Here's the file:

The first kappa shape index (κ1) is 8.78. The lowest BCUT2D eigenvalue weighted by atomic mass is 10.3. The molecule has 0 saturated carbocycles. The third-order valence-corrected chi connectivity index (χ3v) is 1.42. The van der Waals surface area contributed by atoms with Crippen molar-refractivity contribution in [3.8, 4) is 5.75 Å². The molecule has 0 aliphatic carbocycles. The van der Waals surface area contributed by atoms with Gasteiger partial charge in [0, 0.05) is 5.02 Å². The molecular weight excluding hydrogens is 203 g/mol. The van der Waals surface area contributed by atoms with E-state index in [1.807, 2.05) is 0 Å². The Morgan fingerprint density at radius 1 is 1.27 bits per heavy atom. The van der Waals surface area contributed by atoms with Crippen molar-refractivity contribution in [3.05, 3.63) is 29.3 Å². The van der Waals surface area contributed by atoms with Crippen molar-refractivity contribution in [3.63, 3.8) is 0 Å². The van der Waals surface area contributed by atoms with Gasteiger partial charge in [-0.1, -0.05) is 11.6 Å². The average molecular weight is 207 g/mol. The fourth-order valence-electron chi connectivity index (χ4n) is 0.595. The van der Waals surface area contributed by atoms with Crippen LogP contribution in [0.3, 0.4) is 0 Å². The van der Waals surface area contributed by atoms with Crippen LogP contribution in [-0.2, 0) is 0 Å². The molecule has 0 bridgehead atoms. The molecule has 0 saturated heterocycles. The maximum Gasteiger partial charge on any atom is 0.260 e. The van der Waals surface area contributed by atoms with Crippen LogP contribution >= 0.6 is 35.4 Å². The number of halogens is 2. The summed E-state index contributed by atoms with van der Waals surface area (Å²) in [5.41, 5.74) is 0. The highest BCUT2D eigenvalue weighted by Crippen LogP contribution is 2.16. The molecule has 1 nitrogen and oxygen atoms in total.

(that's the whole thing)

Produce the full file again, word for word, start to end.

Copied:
The first kappa shape index (κ1) is 8.78. The lowest BCUT2D eigenvalue weighted by atomic mass is 10.3. The molecule has 0 saturated carbocycles. The third-order valence-corrected chi connectivity index (χ3v) is 1.42. The van der Waals surface area contributed by atoms with Crippen molar-refractivity contribution in [3.8, 4) is 5.75 Å². The molecule has 0 aliphatic carbocycles. The van der Waals surface area contributed by atoms with Gasteiger partial charge in [0, 0.05) is 5.02 Å². The molecular weight excluding hydrogens is 203 g/mol. The van der Waals surface area contributed by atoms with E-state index in [1.807, 2.05) is 0 Å². The Morgan fingerprint density at radius 1 is 1.27 bits per heavy atom. The van der Waals surface area contributed by atoms with Crippen molar-refractivity contribution in [3.05, 3.63) is 29.3 Å². The van der Waals surface area contributed by atoms with Crippen molar-refractivity contribution in [3.63, 3.8) is 0 Å². The van der Waals surface area contributed by atoms with Gasteiger partial charge in [-0.1, -0.05) is 11.6 Å². The average molecular weight is 207 g/mol. The fourth-order valence-electron chi connectivity index (χ4n) is 0.595. The van der Waals surface area contributed by atoms with Crippen LogP contribution in [0.3, 0.4) is 0 Å². The van der Waals surface area contributed by atoms with Crippen LogP contribution in [-0.2, 0) is 0 Å². The molecule has 0 bridgehead atoms. The molecule has 0 saturated heterocycles. The maximum Gasteiger partial charge on any atom is 0.260 e. The van der Waals surface area contributed by atoms with Crippen LogP contribution >= 0.6 is 35.4 Å². The number of halogens is 2. The summed E-state index contributed by atoms with van der Waals surface area (Å²) in [5.41, 5.74) is 0. The highest BCUT2D eigenvalue weighted by Crippen LogP contribution is 2.16. The molecule has 1 nitrogen and oxygen atoms in total.